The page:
A brilliant idea and its implementation: The building blocks of cloud computing.

When apps learned to walk

Author: Thomas Ulken, Lead Software Architect, Fact Informationssysteme & Consulting Ltd (GmbH)

"The whole is more than the sum of its parts" is something people like to say when the interplay of various individual components gives rise to something entirely new and greater. Even a car is ultimately just the combination of engine, transmission, steering wheel, body and seats. But what emerges from this is mobility: The possibility to travel, to transport goods quickly across borders, a culture of movement, a sense of freedom and consequently the basis for our modern civilisation.

Cloud computing also brings together various elements and technologies that were already known in their own right. But their skilful combination gives rise to new potentials in how software services are realised, distributed and used. Here, it is no longer people and goods that leave traditional limitations behind, but applications and data..

But what are the elements that have laid the foundation for cloud computing? Hardware and software components go hand in hand here.

Data in the fast lane

On the one hand, there are fast data connections and the standardisation of communication via the internet (so-called internet protocols). Fibre optic connections, DSL lines and gigabit networks at companies have enabled extremely fast access to remote resources since the 2000s.

Users hardly notice anymore whether data is stored locally or on a remote computer. At the same time, wireless standards such as 4G and 5G make these connections available on the go in (almost) any location.

Not only have data transfer rates risen sharply, but latencies have also been noticeably reduced. And this feature, in particular, is important for the perceived interactivity of remote applications.

While in the early days of cloud computing it was true that word processing and spreadsheets worked as cloud applications over the network, but not video editing and 3D games, even these limitations have since been overcome.

Unlimited computing power

The computing power in modern servers has also grown explosively in recent years. Modern server processors are completely under-utilised if they are serving only one or a handful of users at a time. And in parallel to this, the cost of CPU performance has fallen reciprocally.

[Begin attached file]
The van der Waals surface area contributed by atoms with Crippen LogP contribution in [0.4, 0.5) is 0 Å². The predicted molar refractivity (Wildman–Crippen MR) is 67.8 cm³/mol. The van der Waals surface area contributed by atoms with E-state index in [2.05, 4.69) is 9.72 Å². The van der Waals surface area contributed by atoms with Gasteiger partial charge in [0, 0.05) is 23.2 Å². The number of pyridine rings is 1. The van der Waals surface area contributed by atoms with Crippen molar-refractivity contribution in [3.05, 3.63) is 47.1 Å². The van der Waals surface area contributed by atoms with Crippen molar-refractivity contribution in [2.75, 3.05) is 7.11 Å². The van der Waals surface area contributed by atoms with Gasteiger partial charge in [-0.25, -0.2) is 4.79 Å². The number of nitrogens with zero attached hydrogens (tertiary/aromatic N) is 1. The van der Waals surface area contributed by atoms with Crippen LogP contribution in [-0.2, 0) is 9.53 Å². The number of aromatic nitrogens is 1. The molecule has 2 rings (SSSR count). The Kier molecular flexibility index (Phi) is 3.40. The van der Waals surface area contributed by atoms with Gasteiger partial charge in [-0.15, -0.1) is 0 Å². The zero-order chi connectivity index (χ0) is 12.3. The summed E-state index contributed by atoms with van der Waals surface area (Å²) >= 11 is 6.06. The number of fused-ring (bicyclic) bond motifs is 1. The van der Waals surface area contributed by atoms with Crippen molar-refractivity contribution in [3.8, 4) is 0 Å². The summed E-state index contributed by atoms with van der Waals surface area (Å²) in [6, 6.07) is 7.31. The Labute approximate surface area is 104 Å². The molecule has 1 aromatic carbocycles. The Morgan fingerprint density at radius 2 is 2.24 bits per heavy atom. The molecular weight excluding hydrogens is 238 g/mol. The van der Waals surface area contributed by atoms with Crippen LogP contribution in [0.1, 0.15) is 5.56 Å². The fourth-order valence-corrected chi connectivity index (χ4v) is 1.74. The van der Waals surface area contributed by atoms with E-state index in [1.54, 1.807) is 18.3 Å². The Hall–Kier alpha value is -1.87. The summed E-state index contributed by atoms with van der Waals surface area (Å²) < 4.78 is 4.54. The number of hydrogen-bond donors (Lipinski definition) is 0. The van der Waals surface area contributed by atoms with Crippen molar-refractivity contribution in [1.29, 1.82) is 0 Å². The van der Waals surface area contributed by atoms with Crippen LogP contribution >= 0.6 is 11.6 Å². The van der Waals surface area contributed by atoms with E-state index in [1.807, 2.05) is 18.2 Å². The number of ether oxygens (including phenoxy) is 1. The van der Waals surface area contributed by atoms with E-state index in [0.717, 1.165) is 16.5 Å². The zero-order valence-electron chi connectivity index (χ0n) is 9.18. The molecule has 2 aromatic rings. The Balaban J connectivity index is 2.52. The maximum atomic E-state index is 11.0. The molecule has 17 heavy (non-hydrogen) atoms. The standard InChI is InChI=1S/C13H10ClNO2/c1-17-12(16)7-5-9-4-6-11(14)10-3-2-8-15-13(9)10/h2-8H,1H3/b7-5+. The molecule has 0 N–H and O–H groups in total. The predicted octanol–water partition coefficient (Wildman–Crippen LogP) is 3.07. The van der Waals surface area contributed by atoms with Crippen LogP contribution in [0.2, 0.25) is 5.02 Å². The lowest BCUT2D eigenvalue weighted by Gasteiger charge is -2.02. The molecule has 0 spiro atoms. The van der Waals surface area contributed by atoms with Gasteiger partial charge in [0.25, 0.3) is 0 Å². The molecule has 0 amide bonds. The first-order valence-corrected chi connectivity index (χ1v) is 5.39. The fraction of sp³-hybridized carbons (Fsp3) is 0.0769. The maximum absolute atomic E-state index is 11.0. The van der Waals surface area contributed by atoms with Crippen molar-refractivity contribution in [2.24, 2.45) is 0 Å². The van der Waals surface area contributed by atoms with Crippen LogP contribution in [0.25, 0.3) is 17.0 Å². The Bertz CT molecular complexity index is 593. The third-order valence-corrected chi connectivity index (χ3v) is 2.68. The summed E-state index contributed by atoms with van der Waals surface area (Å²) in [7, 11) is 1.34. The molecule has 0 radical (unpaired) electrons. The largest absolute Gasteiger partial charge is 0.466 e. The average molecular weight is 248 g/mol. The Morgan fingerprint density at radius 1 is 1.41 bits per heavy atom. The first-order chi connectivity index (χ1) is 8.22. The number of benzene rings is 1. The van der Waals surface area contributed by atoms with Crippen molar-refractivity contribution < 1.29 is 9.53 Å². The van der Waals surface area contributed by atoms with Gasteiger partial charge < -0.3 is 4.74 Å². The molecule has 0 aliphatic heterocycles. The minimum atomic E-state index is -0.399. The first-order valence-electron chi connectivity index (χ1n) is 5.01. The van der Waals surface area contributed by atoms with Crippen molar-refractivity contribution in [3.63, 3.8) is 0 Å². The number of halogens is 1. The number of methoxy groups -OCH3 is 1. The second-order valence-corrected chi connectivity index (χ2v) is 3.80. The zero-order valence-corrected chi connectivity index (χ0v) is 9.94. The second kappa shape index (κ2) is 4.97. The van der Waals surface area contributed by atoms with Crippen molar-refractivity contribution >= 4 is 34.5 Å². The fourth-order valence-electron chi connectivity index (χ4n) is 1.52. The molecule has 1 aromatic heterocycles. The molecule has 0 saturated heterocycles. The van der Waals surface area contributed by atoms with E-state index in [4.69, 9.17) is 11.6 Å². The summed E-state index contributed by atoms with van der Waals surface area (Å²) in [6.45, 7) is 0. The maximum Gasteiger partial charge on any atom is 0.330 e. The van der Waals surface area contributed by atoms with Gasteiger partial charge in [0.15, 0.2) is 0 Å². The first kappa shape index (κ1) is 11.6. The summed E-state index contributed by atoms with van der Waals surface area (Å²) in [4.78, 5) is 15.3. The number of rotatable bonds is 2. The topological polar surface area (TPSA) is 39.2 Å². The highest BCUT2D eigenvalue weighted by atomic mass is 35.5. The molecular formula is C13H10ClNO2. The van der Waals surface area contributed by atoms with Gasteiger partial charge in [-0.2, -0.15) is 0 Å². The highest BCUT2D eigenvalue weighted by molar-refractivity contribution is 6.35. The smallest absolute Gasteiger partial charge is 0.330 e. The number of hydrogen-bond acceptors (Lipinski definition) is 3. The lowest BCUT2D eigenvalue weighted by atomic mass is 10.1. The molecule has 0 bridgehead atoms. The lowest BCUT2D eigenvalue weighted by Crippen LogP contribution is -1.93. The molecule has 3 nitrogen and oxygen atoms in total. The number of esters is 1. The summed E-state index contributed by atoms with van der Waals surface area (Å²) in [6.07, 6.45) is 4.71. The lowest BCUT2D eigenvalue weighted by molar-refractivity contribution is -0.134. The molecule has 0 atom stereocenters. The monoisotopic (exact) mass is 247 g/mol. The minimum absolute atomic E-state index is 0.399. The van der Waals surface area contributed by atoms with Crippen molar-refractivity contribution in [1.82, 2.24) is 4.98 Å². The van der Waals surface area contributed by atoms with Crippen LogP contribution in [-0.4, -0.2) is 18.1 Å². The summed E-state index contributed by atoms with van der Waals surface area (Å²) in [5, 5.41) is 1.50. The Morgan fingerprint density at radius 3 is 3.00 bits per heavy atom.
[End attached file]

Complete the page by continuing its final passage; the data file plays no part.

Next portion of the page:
In terms of hardware alone, it no longer makes business sense in many scenarios to purchase an extra local server for a small number of users. To say nothing of the associated personnel costs for maintenance and operation.

Software in containers

On the software side, the triumph of cloud computing is closely linked to container technology and the success of the open-source solution Docker. Container technology makes it possible to package software applications and their components in standardised units that can be moved back and forth between servers and data centres at will. This remains completely transparent for the users.

The underlying hardware required to run this software thus becomes less and less of a limiting factor. In addition, the available power in data centres can be utilised much better, which ensures lower run costs. And software deployment can be scaled much faster and more efficiently if sometimes more and sometimes fewer users are using an application at the same time.


Device independence

Also crucial to the success of cloud computing is the independence from specific end devices, operating systems and software applications as far as the use of a cloud application is concerned. Many cloud services use HTML, the page description language of the World Wide Web, to build and transmit their user interfaces.

As a result, users only need a current web browser on their end device; no additional software has to be installed. And with clever programming, it no longer matters whether you are working on a laptop, desktop PC, tablet or smartphone. All of these formats can be served from a single cloud application.

Thus, these separate elements – fast data connections, packaging of software in containers and the consistent use of internet standards – have made cloud computing possible and revolutionised the world of application services. A world without motor vehicles and mobility seems unimaginable to us today – and a world without cloud computing may soon be as well.


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